September 22, 2011

Fly Like Tinkerbell



My first sister and I, circa 1982

Most first kids eventually get the fortune of holding their little sibling, just like I did when my first sister arrived. They get to observe them nurse and have their diaper changed, they watch for smiles and tears, they listen for coohs and cries and laughs. They learn how to help out and nurture and then one day, the little wordless sibling morphs into a little playmate. And the rest is predictably beautiful, as the story goes, a future filled with friendship and angst and fighting over the front seat.

My social little Stella is navigating a different journey. She is learning about death and about life, how elusive and tragic and beautiful it can be. She is facing sadness and heartache, things that she knows very little about. And without knowing it just yet, she is missing out on the beautifully complexities of siblinghood.

The only way Stella can be a big sister is to think and talk about Margot, which she does every single day. She wants to see her ashes. She wants to drive up to Margot's river. She picks flowers and then asks if she can trade her flowers with Margot for one of Margot's rocks in a jar. When she is sad, she says it's because Margot died. When we recently asked her what it means to die, she stated in no uncertain terms, "Margot die. Squish a bug it die. Mamma almost die." Yep.

And then yesterday in the car, out of the clear blue, using her new multi-sentence speaking abilities, she said:

"after school i'm gonna put on my wings and fly like tinkerbell and like airplane and i'm gonna look for margot and i'm gonna put margot in my belly and fly to my home and put margot in momma's belly and say 'YEAH!!!'  and then say, 'does that feel better?' and i'm gonna put my wings back in my room with george and say 'YOUR WELCOME!!!"

Brilliant idea.

19 comments:

Kate said...

Oh lordy. Breaks your fucking heart doesn't it? And what a vocab she has.
Xavier said a wee while back he wants to fly on a balloon across the night time sky to see Joseph.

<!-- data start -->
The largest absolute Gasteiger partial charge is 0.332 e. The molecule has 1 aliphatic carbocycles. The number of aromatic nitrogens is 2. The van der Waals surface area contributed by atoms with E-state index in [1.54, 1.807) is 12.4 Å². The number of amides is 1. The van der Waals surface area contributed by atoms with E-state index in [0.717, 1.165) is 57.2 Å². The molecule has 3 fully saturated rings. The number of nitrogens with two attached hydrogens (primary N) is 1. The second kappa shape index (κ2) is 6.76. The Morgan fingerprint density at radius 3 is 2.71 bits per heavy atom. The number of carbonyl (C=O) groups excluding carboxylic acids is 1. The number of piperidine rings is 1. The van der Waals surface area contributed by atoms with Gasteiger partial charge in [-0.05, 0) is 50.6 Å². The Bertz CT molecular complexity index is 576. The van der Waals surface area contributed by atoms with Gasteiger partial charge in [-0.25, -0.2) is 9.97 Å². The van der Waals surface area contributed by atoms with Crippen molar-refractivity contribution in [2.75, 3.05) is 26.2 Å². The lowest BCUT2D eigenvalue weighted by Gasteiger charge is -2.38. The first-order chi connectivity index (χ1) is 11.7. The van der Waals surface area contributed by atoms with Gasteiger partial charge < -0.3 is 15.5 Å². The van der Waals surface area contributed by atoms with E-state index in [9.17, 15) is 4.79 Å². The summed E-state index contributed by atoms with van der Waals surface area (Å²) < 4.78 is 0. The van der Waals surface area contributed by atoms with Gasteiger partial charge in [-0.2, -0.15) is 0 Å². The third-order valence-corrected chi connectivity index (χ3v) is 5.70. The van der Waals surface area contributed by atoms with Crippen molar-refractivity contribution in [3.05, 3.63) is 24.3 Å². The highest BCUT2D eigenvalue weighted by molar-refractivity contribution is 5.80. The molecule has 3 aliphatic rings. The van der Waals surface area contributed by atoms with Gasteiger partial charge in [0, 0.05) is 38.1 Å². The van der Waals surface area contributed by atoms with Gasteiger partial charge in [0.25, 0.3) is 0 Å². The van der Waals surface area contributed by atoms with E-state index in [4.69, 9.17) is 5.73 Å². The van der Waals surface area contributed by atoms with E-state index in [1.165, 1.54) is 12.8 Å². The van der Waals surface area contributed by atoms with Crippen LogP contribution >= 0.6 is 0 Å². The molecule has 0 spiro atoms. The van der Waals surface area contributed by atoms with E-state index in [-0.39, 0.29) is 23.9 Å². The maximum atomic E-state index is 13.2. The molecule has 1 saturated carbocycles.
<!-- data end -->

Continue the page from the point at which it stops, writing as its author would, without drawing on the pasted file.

When our children say things like this it feels like we're sent to dreamland of what should be, but more rooted in reality, in that moment, all at once.
Bless her beautiful heart. And Margot's too.

Gwen Jackson said...

Josh, this is the sweetest post ever. I love Stella. I'm so glad she was able to articulate her thoughts, and with such vibrant images. It brought tears to my eyes.

I remember as a 6-year-old wanting to make my mom happy and "fix" things... make them right again. I distinctly remember a day my mom was crying over the loss of my baby brother. I had drawn her a picture, hoping it would make her happy.

Stella will be shaped by all of this. I know I was.

Love you.

Molly said...

Wow. Sounds like Stella gets it a little more than Sloane does. Hayes died when Sloane was almost 2. Now, she's almost 3. She loves to visit his "garden" but she's not grasping the concept of death. I guess that's good, maybe she can stay innocent a bit longer. When we talk about him, she seems very confused. I just keep telling her that he's her brother, even though he doesn't live with us. Bless their little hearts. Such heavy stuff to deal with at such a young age. And the lack of a playmate part of this is killing me... She was so bored yesterday and I wished he was here so badly.

Josh Jackson said...

Kate - where do they come up with this stuff? "across the nighttime sky" - what beautiful imagery. Missing Joseph with you.

Mom - Thanks for sharing your own journey. I love thinking of you drawing a picture for Grandma when you were six. I'd like to think Stella will be better equipped for life through this, or more tender or...something.

Molly - Oh man, such heavy stuff to deal with for kids at two. Sometimes I wish we could get in their little heads and help suss out the confusion, help make sense of it all. And the boredom, we get that too. Kari has quit all the mom groups because it's too hard, so playmates are much harder to come by. Sloane and Stella would be happy little campers together...maybe they could help each other make sense of all this. Wouldn't those be some conversations. Missing Hayes with you today.

Nika M. said...

So beautiful but yet so heartbreaking.

Brooke said...

Man, she is brilliant. Love that idea.

Amanda said...

Oh sweet Stella! I'd give everything I had to get her those wings.

And I love that she ends with a loud, "YOUR WELCOME." What a Honey.

Renel said...

Gosh that just makes my throat close up. I love that your daughter talks about her sister. Navigating and negotiating death in the beautiful world of a 2.5 year old is interesting. Things seem so much more simple and also magical. The magic is a little easier for me to hold onto than religious belief so I run with it, whether it be Per Xavier's "across the night time sky"